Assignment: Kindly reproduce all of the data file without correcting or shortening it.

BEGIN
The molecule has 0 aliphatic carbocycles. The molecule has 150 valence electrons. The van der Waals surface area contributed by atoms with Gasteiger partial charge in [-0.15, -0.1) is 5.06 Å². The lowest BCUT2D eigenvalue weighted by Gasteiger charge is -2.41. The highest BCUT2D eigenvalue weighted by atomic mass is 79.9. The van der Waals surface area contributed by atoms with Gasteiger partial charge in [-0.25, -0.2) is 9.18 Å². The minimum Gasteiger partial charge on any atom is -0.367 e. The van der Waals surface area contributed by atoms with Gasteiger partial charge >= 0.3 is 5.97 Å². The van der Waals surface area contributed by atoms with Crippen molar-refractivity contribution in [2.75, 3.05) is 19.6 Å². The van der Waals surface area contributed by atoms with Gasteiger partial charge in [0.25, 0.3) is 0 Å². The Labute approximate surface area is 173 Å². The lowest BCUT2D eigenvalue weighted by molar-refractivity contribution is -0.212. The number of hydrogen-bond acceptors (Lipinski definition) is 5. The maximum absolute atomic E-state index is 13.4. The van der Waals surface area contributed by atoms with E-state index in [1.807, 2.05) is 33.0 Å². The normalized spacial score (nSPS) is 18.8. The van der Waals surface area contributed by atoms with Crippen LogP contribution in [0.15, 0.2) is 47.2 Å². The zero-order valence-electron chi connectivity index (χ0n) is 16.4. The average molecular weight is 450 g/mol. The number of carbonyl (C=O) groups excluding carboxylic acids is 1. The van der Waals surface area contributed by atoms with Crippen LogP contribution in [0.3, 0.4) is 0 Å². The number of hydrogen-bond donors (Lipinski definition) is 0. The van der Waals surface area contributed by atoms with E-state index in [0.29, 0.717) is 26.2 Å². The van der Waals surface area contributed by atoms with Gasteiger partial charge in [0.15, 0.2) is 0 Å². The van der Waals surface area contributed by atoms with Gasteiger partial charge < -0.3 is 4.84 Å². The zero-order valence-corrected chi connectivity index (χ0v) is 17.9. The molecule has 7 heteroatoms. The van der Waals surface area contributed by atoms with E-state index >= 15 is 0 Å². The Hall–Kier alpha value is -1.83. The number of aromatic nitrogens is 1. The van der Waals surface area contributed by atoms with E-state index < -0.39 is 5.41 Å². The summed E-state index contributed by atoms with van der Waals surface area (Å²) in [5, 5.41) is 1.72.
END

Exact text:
The molecule has 0 aliphatic carbocycles. The molecule has 150 valence electrons. The van der Waals surface area contributed by atoms with Gasteiger partial charge in [-0.15, -0.1) is 5.06 Å². The lowest BCUT2D eigenvalue weighted by Gasteiger charge is -2.41. The highest BCUT2D eigenvalue weighted by atomic mass is 79.9. The van der Waals surface area contributed by atoms with Gasteiger partial charge in [-0.25, -0.2) is 9.18 Å². The minimum Gasteiger partial charge on any atom is -0.367 e. The van der Waals surface area contributed by atoms with Gasteiger partial charge >= 0.3 is 5.97 Å². The van der Waals surface area contributed by atoms with Crippen molar-refractivity contribution in [2.75, 3.05) is 19.6 Å². The van der Waals surface area contributed by atoms with Gasteiger partial charge in [0.25, 0.3) is 0 Å². The Labute approximate surface area is 173 Å². The lowest BCUT2D eigenvalue weighted by molar-refractivity contribution is -0.212. The number of hydrogen-bond acceptors (Lipinski definition) is 5. The maximum absolute atomic E-state index is 13.4. The van der Waals surface area contributed by atoms with E-state index in [1.807, 2.05) is 33.0 Å². The normalized spacial score (nSPS) is 18.8. The van der Waals surface area contributed by atoms with Crippen LogP contribution in [0.15, 0.2) is 47.2 Å². The zero-order valence-electron chi connectivity index (χ0n) is 16.4. The average molecular weight is 450 g/mol. The number of carbonyl (C=O) groups excluding carboxylic acids is 1. The van der Waals surface area contributed by atoms with Crippen LogP contribution in [0.3, 0.4) is 0 Å². The number of hydrogen-bond donors (Lipinski definition) is 0. The van der Waals surface area contributed by atoms with E-state index in [0.29, 0.717) is 26.2 Å². The van der Waals surface area contributed by atoms with Gasteiger partial charge in [0.15, 0.2) is 0 Å². The van der Waals surface area contributed by atoms with Gasteiger partial charge < -0.3 is 4.84 Å². The zero-order valence-corrected chi connectivity index (χ0v) is 17.9. The molecule has 7 heteroatoms. The van der Waals surface area contributed by atoms with E-state index >= 15 is 0 Å². The Hall–Kier alpha value is -1.83. The number of aromatic nitrogens is 1. The van der Waals surface area contributed by atoms with E-state index < -0.39 is 5.41 Å². The summed E-state index contributed by atoms with van der Waals surface area (Å²) in [5, 5.41) is 1.72.